For a while now, the fashion industry has been ablaze with graphic twists of metal looped around necks, wrists and ears. The talk about town is that sculptural jewellery is the new idée fixe. Misho, a homegrown accessory label, is characterised by clean lines, architectural forms and simplified geometric shapes. The brainchild of Suhani Parekh, Misho is sculpted as modern architecture for the body. ‘I studied Fine Art at Goldsmiths University in London where I predominately worked with sculpture. I decided to wear one of the pieces and absolutely loved the way it functioned within the space of the body. Ideas of sculpture and form are central to the jewellery and I think of it as wearable sculpture,’ says Suhani.
Misho’s aesthetic is an amalgamation the Bauhaus ideology and Japanese minimalism. Bauhaus was an art school in Germany founded by Walter Gropius with an intention to bring art, design, craft and architecture into a single space and break down the walls between the creative disciplines. The school’s focus on material, form and geometry has been a perpetual influence on Suhani’s design process. ‘Since the brand is influenced by Japanese minimalism, a name inspired by Japan seemed perfect. Misho is an ancient Japanese Bonsai technique, the process by which a seed turns into a Bonsai tree. It made me think of how an idea —a seed—becomes a tangible and beautiful piece of design. But the truth is, it all started with a cat. I met a cat named after this bonsai technique. When I looked into its eyes I thought it defined elegance, gravity and serenity. I got to know her; she was one of the feistiest, most mischievous cats I’ve come across. I think the cat embodied the essence of what I wanted Misho to be, serious substance but a lot of fun,’ says Suhani.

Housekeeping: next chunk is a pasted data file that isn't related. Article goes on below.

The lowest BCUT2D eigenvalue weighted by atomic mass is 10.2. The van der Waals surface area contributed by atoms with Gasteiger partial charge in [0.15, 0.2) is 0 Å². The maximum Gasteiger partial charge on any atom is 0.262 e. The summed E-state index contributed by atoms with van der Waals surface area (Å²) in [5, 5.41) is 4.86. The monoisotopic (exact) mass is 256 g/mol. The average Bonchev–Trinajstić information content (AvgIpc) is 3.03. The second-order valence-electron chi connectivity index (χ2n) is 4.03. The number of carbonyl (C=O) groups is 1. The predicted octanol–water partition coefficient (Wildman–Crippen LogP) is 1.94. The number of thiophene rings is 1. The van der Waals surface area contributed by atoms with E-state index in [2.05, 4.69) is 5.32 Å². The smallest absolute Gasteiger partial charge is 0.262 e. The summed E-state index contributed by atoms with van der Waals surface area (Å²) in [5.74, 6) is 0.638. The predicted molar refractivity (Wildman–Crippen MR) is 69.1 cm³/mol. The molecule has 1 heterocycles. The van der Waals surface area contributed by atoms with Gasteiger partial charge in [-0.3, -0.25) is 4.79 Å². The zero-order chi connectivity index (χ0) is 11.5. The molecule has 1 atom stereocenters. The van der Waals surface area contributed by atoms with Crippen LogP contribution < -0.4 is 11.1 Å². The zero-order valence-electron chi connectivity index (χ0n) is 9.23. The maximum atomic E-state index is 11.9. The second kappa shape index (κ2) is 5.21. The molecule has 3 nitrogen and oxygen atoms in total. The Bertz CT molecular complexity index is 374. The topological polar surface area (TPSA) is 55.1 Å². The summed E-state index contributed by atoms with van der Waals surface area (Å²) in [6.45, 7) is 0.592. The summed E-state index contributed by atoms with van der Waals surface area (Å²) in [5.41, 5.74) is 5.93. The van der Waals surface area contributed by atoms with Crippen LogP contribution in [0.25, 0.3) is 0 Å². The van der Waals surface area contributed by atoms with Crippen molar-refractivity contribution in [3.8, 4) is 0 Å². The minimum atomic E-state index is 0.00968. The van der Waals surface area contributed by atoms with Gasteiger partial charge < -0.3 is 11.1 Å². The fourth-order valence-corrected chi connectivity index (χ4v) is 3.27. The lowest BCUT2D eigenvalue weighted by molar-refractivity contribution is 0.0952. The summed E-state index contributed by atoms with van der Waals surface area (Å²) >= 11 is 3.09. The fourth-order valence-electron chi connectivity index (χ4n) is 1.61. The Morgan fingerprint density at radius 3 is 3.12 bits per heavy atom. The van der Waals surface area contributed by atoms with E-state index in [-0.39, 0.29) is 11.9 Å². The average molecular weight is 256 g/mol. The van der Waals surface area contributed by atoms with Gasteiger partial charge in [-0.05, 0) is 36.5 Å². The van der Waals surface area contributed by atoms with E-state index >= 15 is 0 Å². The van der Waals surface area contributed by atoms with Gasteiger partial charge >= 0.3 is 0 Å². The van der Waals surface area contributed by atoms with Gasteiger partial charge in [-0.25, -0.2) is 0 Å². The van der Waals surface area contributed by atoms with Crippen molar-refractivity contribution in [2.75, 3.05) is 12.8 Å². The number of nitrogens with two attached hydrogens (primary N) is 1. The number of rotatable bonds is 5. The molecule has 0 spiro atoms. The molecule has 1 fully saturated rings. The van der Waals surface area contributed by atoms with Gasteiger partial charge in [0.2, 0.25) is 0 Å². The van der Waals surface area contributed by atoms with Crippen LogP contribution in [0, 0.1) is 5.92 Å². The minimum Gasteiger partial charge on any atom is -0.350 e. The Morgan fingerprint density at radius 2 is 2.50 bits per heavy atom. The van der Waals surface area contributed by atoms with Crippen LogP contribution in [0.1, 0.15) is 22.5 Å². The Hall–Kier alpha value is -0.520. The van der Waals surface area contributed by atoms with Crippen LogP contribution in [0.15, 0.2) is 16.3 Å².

With a keen interest in the infinite potential that metals offer and in the idea of transforming and stretching the scope of what they can create, Suhani started working with metals during her time at Goldsmiths University. Gradually, she started making sculpture that looked better on the body than it did on a plinth; pieces that transform and truly come into their own when worn on the body. The collection Blue Print is influenced by modern architecture; the pieces appear as unified constructions that unfold into a succession of chaining perspectives. Mediated Matter draws from nature and explores the taciturn language of the circular form. Gravity is fluid, minimal and mobile, an infinite interplay of transforming lines and shifting spheres. ‘It’s all about creating something unexpected. Each piece taps into the timeless art of silversmithing to create pieces that are refined yet playful, edgy yet sophisticated, understated yet striking,’ says Suhani.
Take a look at Misho's collections here.